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Spain's Health Minister Calls for End to Gay ‘Conversion Therapy'

People protest against the decision of a Brazilian judge who approved gay conversion therapy in Sao Paulo, Brazil on Sept. 22, 2017.
People protest against the decision of a Brazilian judge who approved gay conversion therapy in Sao Paulo, Brazil on Sept. 22, 2017.

Spain's health minister called on Wednesday for so-called conversion therapy to be abolished after a report that a branch of the Catholic Church had offered to "cure" gay people.

El Diario, an online newspaper, said a reporter posing as a gay man trying to change his sexuality was told to stop watching porn and masturbate less in a counselling session provided by a diocese of the Catholic Church close to the capital Madrid. Its representatives called the report "fake news.”

Minister expresses regret

But Maria Luisa Carcedo Roces, Spain's minister for health, consumption and social welfare, expressed regret that the practice persisted, saying it was illegal and calling for it to be "completely abolished.”

"I thought that in Spain, accepting the various sexual orientations was assumed in all areas, but unfortunately we see that there are still pockets where people are told what their sexual orientation should be," she said at a press conference.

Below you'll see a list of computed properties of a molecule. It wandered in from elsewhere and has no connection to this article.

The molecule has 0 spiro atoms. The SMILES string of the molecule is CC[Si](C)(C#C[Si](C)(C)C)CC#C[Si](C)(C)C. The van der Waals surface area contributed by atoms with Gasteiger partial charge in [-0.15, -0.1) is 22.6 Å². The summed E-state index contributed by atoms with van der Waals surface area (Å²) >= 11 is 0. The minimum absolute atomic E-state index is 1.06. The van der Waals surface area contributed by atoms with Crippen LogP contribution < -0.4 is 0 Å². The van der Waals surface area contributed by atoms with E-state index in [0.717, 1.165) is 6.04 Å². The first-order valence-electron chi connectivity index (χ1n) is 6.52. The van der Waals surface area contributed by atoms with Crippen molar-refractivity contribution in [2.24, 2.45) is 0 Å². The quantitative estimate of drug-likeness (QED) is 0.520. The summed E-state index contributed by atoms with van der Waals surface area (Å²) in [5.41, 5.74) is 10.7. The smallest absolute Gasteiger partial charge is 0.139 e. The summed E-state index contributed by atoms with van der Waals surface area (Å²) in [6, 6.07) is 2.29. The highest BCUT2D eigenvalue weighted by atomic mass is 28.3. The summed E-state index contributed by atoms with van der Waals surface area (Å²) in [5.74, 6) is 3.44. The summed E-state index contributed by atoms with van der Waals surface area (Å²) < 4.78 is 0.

"I regret that this is happening and that a law is being broken," she said, according to an audio recording sent to the Thomson Reuters Foundation by the ministry press office.

Conversion therapy, which can include hypnosis and electric shocks, is based on the belief that being lesbian, gay, bisexual or transgender is a mental illness that can be cured.

Promoting or carrying out conversion therapy is banned in the region of Madrid, regardless of whether the person undergoing it has consented or not. Punishments include fines of up to 45,000 euros ($51,000).

'Fake news'

In a statement on its website the diocese of Alcala de Henares called the report "fake news" and said that while it acknowledged the "respect and love due to all people,” it would offer help to "all those who freely request it.”

Books recommended on the Alcala diocese website include "How to prevent homosexuality: children and gender confusion.”

The minister also said offering such courses to children would contravene their rights, and that if the law continued to be broken, the Department of Justice would have to decide what action to take.

El Diario said the therapist at the Regina Familiae counselling center had told the undercover reporter that she "could go to jail" for trying to help him become straight.

Treatment outlawed

Malta, Ecuador and just over a dozen U.S. states have outlawed conversion therapy, according to the ILGA, a network of LGBT+ rights groups. Countries including Britain, New Zealand and Australia are considering bans.

A fifth of gay, lesbian and bisexual British people who have tried to change their sexuality have attempted suicide, according to a study of the controversial practice in Britain that was released in February.

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